Faust: Well, there is a reason there is a saying going "just a drummer", haha! But well, in cases where you have a drummer that were there from the beginning and putting his signature drumming in a band`s initial years, like Bill Ward or Dave Lombardo, you will expect the hardcore fans to have a direct relationship with this drummer and strong opinions if someone wants to replace him with a hired gun. The reason why drummers are sometimes easily replaced is because in most cases they don`t write music or lyrics and in that manner don`t "own" the music. These days, you have hired guns with all the technical skills who can step in all over the world. For me it is senseless. As said, I am old and grumpy and I want to see a band in its original form. A while back Anthrax performed a gig somewhere WITHOUT Scott Ian and Charlie Benante. Who the hell wants to see Anthrax without these two personalities? Unfortunately kids today don`t seem to care as long as they can hear the classic songs. It is not a matter of who deserves attention or not but it is a matter of giving credit where credit is due. I think it is safe to say that Lombardo was a part of shaping Slayer`s initial years.


You are also involved with the punk metal band, Mongo Ninja.  How do you feel this is a separate creative outlet for you versus Blood Tsunami?  What is different about your approach to your drumming for the two bands?


Faust: Well, Mongo Ninja is laid to rest. It was fun for a while but we realized it was time to call it the quits. As said earlier, Mongo laid the foundation on what would later become the resurrected Blood Tsunami. All the live experience Mongo gave us made us wanna transfer it to Blood Tsunami. My approach on drumming was the same for the two bands. In fact, my approach to drumming is always the same, no matter what band; desperately trying to get through the fucking song and at the same time batter the shit out of the drums. Not very nuanced and academic but it works.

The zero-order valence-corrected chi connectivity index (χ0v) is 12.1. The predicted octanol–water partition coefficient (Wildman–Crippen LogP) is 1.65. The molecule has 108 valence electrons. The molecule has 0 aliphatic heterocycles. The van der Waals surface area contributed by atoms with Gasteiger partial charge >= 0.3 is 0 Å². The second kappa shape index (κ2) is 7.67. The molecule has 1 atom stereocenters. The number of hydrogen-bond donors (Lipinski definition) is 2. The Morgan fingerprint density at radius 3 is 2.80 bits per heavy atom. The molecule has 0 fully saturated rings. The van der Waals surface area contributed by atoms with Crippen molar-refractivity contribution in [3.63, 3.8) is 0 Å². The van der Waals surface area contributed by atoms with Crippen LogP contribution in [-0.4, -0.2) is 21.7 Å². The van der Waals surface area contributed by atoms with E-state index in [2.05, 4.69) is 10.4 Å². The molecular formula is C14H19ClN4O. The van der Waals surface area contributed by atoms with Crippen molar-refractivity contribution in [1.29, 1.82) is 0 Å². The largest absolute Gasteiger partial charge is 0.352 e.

So what are the upcoming plans for Blood Tsunami?  Any special activities related to the release of For Faen?  What other musical endeavors do you have doing on? 


Faust: Yeah, we are gonna throw a release party at the legendary pub Last Train in Oslo. Jolly lads as we are it is free entrance of course. Then we are set to play Inferno during easter in Oslo and the Øyafestival, also in Oslo, in August. In May there will probably be a few more Norwegian dates but nothing is official as of yet. As for me I am still doing Aborym. New album comes during spring or summer. Also the allready mentioned Studfaust. Pete and Dor are doing Pete`s old band Hellride and even one cunning little band called Firesnake. Dor is also doing Arab-inspired blues-band The Ass whereas Carl, our new bassplayer is doing action-rock in The Retardos and punk the Speedergarben. Midlife-crisis anyone?


I know you are still buried in the snows of winter up there in the north, but can you unfreeze yourself long enough to leave us with any meaningful tips on thrashing in the pit?  How do we prevent neck injuries from banging our heads so hard!  Thanks again for the interview, Bard. 


Faust: Well, the trick is not to give a fuck. Today I am too old to endure in a mosh-pit or headbanging mania but earlier it was a different story. Remember I used to see Darkthrone playing live in front of 20-30 people every second week at the Bootleg club in Oslo. My main activity there was to stage dive - and forget right before every dive that the crowd consisted of one row only - and then elegant jumping across all the people and smashing to the floor. And stupid like a dog that runs into the same mirror time and time again I could do this several times a night. At the time I was 16, shitdrunk and an obnoxious little black metal-kid so that is why I never got any serious damages. Hell hath no fury. No rest for the dickhead. Hasta La Vista Bradley, see you in Norway soon I hope. THRASH METAL.